Entries in fcm (58)


ISO-NE releases updated discussion paper on the role of the capacity market in ensuring a reliable, renewable energy future

On October 30, 2015, ISO New England released the discussion paper, The Importance of a Performance-Based Capacity Market to Ensure Reliability as the Grid Adapts to a Renewable Energy Future. The paper has been updated from the original version published in June to include stakeholder feedback. The purpose of the paper is to inform discussions with the New England Conference of Public Utilities Commissioners (NECPUC), the New England States Committee on Electricity (NESCOE), and the New England Power Pool (NEPOOL) about the interaction of competitive wholesale electricity market design and state policy objectives for renewable energy.

Click to read more ...


FERC approves potential new capacity zone boundaries for FCA #10

The Federal Energy Regulatory Commission (FERC) has issued an order accepting a filing ISO New England submitted on April 6, identifying two potential new boundaries for capacity zones for the tenth Forward Capacity Auction (FCA #10). The filing is consistent with a FERC requirement that ISO New England have a process for determining the appropriate number of, and boundaries of, capacity zones in the New England region over time as conditions change. Under the FCM rules, new capacity zones must be approved by FERC before the qualification deadline for existing resources, which for FCA #10 is June 1, 2015. This also is the deadline for resource owners to submit delist bids. FCA #10 will take place in February 2016 for resources needed beginning June 1, 2019.

Click to read more ...


FERC accepts rule changes for regional Elective Transmission Upgrades

New mechanisms for ETUs now in effect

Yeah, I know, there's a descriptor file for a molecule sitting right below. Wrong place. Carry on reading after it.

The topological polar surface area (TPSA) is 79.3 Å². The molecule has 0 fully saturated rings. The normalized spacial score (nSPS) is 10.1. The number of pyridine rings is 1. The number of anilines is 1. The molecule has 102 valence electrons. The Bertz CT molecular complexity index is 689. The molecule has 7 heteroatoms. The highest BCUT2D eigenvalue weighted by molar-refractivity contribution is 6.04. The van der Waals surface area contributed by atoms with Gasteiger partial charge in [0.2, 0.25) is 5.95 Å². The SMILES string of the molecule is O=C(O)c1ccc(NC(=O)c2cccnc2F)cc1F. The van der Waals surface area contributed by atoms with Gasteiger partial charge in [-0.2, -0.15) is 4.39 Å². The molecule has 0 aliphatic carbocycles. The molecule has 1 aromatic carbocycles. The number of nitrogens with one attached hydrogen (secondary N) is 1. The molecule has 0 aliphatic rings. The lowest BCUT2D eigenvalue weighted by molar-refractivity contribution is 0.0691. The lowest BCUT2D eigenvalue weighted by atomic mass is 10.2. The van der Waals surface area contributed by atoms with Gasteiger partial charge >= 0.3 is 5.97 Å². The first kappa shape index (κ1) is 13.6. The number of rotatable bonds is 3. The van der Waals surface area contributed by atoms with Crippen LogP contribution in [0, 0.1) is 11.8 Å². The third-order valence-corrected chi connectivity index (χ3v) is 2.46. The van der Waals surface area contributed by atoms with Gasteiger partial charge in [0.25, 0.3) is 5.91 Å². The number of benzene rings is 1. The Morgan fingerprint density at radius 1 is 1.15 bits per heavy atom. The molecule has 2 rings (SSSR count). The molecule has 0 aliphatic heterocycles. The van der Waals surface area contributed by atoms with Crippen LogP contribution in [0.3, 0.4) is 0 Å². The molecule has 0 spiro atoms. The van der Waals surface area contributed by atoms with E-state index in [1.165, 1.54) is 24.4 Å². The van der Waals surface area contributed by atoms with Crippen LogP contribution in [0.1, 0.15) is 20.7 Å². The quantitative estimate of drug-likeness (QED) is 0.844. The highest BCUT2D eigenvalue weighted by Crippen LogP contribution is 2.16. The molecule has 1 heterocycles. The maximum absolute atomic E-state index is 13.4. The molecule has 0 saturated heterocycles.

On April 14, 2015, the Federal Energy Regulatory Commission accepted proposed changes to rules related to Elective Transmission Upgrades (ETUs)—merchant-funded transmission interconnections in New England.

Click to read more ...


Coming February 24: ISO-NE to release new Energy-Efficiency Measure database for resources in the FCM

Sandbox environment already open for participants with EE projects

New England is a national leader in developing energy-efficiency (EE) policies and programs. The region now has 1,500 megawatts of EE resources providing capacity in the Forward Capacity Market (FCM), and this amount is likely to increase as the six states are expected to invest more than $6 billion in EE between 2017 and 2023.

Click to read more ...


FERC accepts tighter timeframe for reponses to non-price retirement requests in FCA

The Federal Energy Regulatory Committee (FERC) issued a letter order on June 4, 2014, accepting a tighter deadline for providing notice of intent to retire an existing capacity or demand resource despite rejection of a non-price retirement request (NPRR). The proposed rule change was filed in April by ISO New England and the New England Power Pool (NEPOOL) in order to improve the function of the Forward Capacity Auction (FCA).

Effective June 9, 2014, resource owners in these cases must notify the ISO of the intent to retire a resource no later than 15 days prior to the commencement of the FCA. Previously, notification was required within six months of the ISO’s notice that the NPRR was not approved.

Click to read more ...


SPI News: FERC largely accepts ISO-NE’s Pay-for-Performance proposal and part of NEPOOL’s alternate proposal to help boost resource performance in New England

Unanimous decision of all four commissioners

The Federal Energy Regulatory Commission (FERC) issued an order on ISO New England’s “pay-for-performance” proposal to strengthen performance incentives in the Forward Capacity Market and the alternative New England Power Pool (NEPOOL) proposal that sought to make modifications mainly to the region’s energy markets. While FERC found that neither proposal was shown to be just and reasonable on its own, it largely accepted the ISO’s proposal (with modifications), and also accepted a portion of NEPOOL’s proposal to increase the Reserve Constraint Penalty Factor in the energy market during times of scarcity conditions.

Click to read more ...